And for some organizations, diversity is limited — not just by their core values, but by the accidental values that reinforce certain behaviors or attributes throughout an organization, and that will without a doubt undermine core values over time.
So, what can you do about it?
Here are two steps you can take to follow to avoid conflating your accidental values and your core values:
1. Ensure Leadership Owns the Process
To avoid confusion between your accidental values and your core values, your leadership team must own the process of communicating and embodying your core values every day. Your leadership team cannot delegate implementing culture and core values to HR, to a consulting firm, or to a values and culture committee. These groups can help implement a plan around culture and values, but the CEO and leadership team have to be the drivers of the program. A leadership team is under the microscope in many ways, and their behaviors have a larger influence on the rest of your organization.
2. Be Clear About What You Want
Define your core values and remember that they may come at a cost. You may have some really smart employees who don’t have a “Warrior Spirit” to go all out every day or who don’t have the desire to “Be a Host” to everyone they encounter. But you can’t pick out what you don’t want unless you have a pretty clear idea of what you do want.
As a leadership team, have an open and honest conversation about the not-so-positive behaviors, beliefs, or attributes that you see in your workplace. Identify where those accidental values are coming from. Are they from core values misinterpreted or from the values and traits of leadership?
If you determine these behaviors stem from a core value misinterpreted, it’s time to over-communicate what your core values mean and what they don’t mean, or revisit them entirely.
Reinforce that it’s possible to be driven but not abrasive, adaptable but not indecisive, and warm and friendly but not soft and unaccountable. If your accidental value comes directly from your leaders, then it may be time to overhaul your human systems to not only recognize that non-introverts, non-surfers, non-young hipsters, non-engineers are welcome at your company, but also to put a plan in place to diversify against your accidental value.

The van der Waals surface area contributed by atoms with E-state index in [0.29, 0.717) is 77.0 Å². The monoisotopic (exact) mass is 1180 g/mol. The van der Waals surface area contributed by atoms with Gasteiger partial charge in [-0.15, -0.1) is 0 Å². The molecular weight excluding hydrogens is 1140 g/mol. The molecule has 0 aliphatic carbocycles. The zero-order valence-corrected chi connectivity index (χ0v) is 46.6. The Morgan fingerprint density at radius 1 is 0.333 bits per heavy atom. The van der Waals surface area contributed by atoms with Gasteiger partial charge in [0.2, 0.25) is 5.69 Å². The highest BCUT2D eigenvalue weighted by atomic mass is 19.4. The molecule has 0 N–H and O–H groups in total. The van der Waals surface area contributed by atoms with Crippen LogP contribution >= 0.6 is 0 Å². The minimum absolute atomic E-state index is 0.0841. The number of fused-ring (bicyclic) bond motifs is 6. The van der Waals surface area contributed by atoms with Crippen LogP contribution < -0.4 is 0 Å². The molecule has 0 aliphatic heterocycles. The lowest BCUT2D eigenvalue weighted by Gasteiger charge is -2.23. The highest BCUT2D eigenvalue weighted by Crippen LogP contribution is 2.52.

Make the Effort
Now that you have a thorough understanding of the difference between accidental values and core values, how they impact each other, and their effect on your company culture, you can get to work. Here are three steps you can take to clarify these values and what they mean to your workforce:
1. Have a Meeting with Leadership
Get your leadership team together and identify your core values and accidental values. List out which core values you want your team to embody every day and which accidental values you want to eliminate from your company culture. If necessary, redefine your core values entirely to align with your vision and mission for your company.
2. Over-Communicate Your Core Values
After you’ve defined your core values and identified your accidental values, over-communicate them to the rest of your workforce. Have a company all-hands meeting to reinforce your core values, ask your people managers to discuss core values with their teams, send emails, put up posters and other media, etc. so employees have your core values in writing.
3. Revisit Your Human Systems
Your core values and accidental values inevitably affect the hiring process, as well as other people processes. If they have changed during this evaluation process, be sure to reevaluate these systems to make sure they align with your company’s direction.
Contrary to popular belief, it is not the number of flavors of sparkling water you have in your kitchen, or the plushness of your bean bags that matter most in defining your culture. It is the combination of your core values and accidental values. Make the effort to identify and work on both.
Glenn Lyday is a Principal Consultant with The Table Group, a consulting firm dedicated to helping organizations, and the people who work within them, become healthier and more effective. Glenn received his MBA from the UCLA Anderson School of Management.